EPA Proposes Veto of Spruce No. 1 Surface Mine Permit
The U.S. Environmental Protection Agency proposed to significantly restrict or prohibit mountain top mining at the Spruce No. 1 surface mine in Logan County, W. Va. The mine is one of the largest mountaintop removal operations ever proposed in Central Appalachia.
The project was permitted in 2007 and subsequently delayed by litigation. The Spruce No. 1 mine would bury more than 7 miles of headwater streams, directly impact 2,278 acres of forestland, and degrade water quality in streams adjacent to the mine.
The proposed determination comes after extended discussions with the company failed to produce an agreement that would lead to a significant decrease of the environmental and health impacts of the Spruce No. 1 mine.
“Coal, and coal mining, is part of our nation’s energy future, and for that reason EPA has made repeated efforts to foster dialogue and find a responsible path forward. But we must prevent the significant and irreversible damage that comes from mining pollution – and the damage from this project would be irreversible,” said EPA Regional Administrator for the Mid-Atlantic Shawn Garvin. “This recommendation is consistent with our broader Clean Water Act efforts in Central Appalachia. EPA has a duty under the law to protect water quality and safeguard the people who rely on these waters for drinking, fishing and swimming.”
The proposed determination, signed by Garvin on March 26, identified numerous potential adverse impacts associated with the Spruce No. 1 project:
The mine will cause adverse impacts to drinking water, native aquatic and water-dependent communities in the Spruce Fork watershed. Drainage from the Spruce No. 1 project is likely to include high levels of total dissolved solids and selenium, which adversely affect the naturally occurring aquatic communities. These include birth defects in fish and other aquatic life and can also result in toxic effects to embryos, resulting in abnormal development or death for those organisms.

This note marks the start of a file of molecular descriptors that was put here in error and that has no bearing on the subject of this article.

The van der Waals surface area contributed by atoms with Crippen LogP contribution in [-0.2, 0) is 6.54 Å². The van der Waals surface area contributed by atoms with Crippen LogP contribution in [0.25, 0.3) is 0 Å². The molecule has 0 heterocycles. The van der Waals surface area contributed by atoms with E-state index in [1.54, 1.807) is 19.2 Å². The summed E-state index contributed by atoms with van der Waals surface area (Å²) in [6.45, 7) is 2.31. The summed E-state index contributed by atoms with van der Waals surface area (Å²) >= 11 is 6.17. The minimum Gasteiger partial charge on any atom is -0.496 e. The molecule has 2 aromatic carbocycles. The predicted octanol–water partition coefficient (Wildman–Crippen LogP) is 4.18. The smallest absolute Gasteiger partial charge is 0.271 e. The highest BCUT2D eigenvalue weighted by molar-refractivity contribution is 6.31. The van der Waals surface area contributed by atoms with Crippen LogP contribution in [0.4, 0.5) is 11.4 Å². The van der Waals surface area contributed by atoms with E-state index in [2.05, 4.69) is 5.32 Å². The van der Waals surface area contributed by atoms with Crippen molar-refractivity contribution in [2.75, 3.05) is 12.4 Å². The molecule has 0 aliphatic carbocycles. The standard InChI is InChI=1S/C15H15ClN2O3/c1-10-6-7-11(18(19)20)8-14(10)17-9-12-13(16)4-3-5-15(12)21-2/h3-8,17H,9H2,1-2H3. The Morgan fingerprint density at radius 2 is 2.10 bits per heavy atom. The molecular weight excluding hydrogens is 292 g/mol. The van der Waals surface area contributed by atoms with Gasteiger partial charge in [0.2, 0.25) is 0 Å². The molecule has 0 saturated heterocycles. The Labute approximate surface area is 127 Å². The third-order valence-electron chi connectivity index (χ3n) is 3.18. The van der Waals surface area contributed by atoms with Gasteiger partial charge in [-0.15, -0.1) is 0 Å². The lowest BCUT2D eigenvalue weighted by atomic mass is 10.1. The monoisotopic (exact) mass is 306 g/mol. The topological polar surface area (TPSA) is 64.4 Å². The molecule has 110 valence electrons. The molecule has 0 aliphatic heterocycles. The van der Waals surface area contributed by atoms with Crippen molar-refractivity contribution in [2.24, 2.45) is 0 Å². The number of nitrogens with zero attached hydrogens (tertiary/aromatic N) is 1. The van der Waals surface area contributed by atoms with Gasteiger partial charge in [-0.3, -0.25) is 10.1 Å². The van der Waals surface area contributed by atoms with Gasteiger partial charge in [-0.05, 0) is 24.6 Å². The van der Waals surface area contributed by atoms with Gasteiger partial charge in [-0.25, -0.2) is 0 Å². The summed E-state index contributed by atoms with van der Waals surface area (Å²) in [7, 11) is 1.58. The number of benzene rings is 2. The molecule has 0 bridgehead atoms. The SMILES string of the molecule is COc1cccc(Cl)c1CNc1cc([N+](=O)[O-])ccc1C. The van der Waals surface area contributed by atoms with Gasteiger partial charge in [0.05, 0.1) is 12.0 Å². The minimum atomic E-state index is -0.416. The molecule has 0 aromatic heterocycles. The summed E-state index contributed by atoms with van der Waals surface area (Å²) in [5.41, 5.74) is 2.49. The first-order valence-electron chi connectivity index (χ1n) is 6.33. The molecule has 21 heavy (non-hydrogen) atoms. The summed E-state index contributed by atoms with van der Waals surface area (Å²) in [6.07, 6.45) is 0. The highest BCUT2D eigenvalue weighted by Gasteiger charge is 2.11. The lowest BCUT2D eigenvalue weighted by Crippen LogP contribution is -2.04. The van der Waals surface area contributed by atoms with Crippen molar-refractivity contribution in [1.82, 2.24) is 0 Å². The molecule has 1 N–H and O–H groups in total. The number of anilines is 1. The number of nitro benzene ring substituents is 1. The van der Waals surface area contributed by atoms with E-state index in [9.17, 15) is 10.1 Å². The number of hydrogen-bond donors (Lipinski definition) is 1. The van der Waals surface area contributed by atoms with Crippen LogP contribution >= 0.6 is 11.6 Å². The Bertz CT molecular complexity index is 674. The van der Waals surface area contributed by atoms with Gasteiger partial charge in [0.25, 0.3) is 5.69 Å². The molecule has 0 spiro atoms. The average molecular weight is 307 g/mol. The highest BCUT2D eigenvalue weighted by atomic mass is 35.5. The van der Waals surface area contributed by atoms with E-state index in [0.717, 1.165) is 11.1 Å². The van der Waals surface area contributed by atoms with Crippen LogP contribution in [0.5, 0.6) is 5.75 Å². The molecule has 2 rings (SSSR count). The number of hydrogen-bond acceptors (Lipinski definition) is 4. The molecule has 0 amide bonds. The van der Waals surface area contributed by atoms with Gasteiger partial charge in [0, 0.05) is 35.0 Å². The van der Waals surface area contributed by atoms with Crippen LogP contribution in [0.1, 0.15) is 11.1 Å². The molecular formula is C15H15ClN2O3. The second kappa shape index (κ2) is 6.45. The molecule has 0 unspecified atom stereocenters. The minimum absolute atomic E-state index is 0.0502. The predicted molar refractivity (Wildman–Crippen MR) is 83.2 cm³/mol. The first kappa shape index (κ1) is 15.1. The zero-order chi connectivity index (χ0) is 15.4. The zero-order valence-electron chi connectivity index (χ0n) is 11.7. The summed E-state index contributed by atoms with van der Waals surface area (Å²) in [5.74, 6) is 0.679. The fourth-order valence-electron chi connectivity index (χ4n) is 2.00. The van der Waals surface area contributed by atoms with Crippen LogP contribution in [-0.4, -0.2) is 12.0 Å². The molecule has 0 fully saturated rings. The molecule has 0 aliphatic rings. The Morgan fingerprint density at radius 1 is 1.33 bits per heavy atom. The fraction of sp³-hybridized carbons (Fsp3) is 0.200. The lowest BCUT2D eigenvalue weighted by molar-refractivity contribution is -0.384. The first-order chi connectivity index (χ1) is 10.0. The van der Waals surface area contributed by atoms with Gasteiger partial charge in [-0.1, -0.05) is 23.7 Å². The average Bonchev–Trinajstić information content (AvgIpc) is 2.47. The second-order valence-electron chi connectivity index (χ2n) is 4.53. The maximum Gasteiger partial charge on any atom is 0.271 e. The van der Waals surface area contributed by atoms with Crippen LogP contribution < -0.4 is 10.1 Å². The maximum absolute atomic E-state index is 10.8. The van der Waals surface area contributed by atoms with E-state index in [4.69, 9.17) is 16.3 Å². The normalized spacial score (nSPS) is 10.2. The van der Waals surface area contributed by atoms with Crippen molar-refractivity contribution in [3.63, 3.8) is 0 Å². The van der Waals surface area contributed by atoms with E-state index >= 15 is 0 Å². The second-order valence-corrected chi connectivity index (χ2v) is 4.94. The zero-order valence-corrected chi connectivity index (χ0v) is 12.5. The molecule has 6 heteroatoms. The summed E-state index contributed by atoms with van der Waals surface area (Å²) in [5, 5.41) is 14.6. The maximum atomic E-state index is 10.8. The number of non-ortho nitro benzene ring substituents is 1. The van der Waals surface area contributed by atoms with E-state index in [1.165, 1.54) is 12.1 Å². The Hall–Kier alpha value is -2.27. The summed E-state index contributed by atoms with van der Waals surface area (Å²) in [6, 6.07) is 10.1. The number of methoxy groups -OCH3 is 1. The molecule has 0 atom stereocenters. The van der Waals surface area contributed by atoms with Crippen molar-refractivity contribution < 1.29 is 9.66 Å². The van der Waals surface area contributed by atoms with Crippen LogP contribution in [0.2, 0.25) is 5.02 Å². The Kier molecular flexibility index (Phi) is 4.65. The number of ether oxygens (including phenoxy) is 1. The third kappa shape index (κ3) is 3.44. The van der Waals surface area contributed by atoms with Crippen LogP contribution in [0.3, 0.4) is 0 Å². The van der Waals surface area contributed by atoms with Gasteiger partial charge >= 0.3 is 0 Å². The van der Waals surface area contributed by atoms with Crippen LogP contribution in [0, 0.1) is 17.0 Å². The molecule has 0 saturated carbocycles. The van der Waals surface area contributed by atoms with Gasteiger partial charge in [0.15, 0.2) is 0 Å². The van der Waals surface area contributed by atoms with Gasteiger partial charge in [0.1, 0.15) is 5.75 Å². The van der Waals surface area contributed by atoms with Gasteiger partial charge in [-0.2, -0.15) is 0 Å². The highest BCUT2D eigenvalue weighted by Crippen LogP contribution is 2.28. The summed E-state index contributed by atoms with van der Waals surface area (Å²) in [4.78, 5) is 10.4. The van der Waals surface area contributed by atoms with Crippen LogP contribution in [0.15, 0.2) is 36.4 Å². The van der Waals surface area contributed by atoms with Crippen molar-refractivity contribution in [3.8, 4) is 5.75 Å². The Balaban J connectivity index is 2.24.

Mining waste placed into headwater streams will impact fish and wildlife that depend for all or part of their lifecycles on these headwater systems. Ecosystem functions performed by headwaters are lost when the headwater stream is buried or removed. These functions are lost not only to the headwater stream itself but also to downstream aquatic ecosystems.
The project’s mitigation plan inadequately evaluates the nature and extent of mining related aquatic impacts and therefore fails to replace streams’ lost ecological services. Natural stream channels buried by mining will be replaced, in part, by ditches being built to drain stormwater off of the mine, not to compensate for natural stream losses. These ditches will also drain water contaminated by mining into streams adjacent to the mine.
EPA believes that the Spruce No. 1 project, in conjunction with numerous other mining operations either under construction or proposed for the Coal River basin, will contribute to the cumulative loss of water quality, aquatic systems, and forest resources. The Coal River basin is already heavily mined and substantially impaired. Landscape and site specific assessments reveal that past and current mountaintop mining has caused substantial, irreplaceable loss of resources and an irreversible effect on these resources within the Coal River basin.
EPA has used its Clean Water Act veto authority in just 12 circumstances since 1972 and never for a previously permitted project.
CWA Section 404(c) authorizes EPA to restrict or prohibit placing certain pollutants in streams, lakes, rivers, wetlands and other waters if the agency determines that the activities would result in “unacceptable adverse impacts” to the environment, water quality, or water supplies. This authority applies to proposed projects as well as projects previously permitted under the CWA. A final decision to restrict or prohibit the Spruce No.1 mine will be made in EPA headquarters based on a recommendation from the regional administrator, public comments, and discussions with the Army Corps of Engineers and the Mingo Logan Coal Company.
The proposed determination is being published in the Federal Register
and EPA is taking public comment for 60 days. EPA is also scheduling a public hearing in West Virginia to provide an additional opportunity for public input.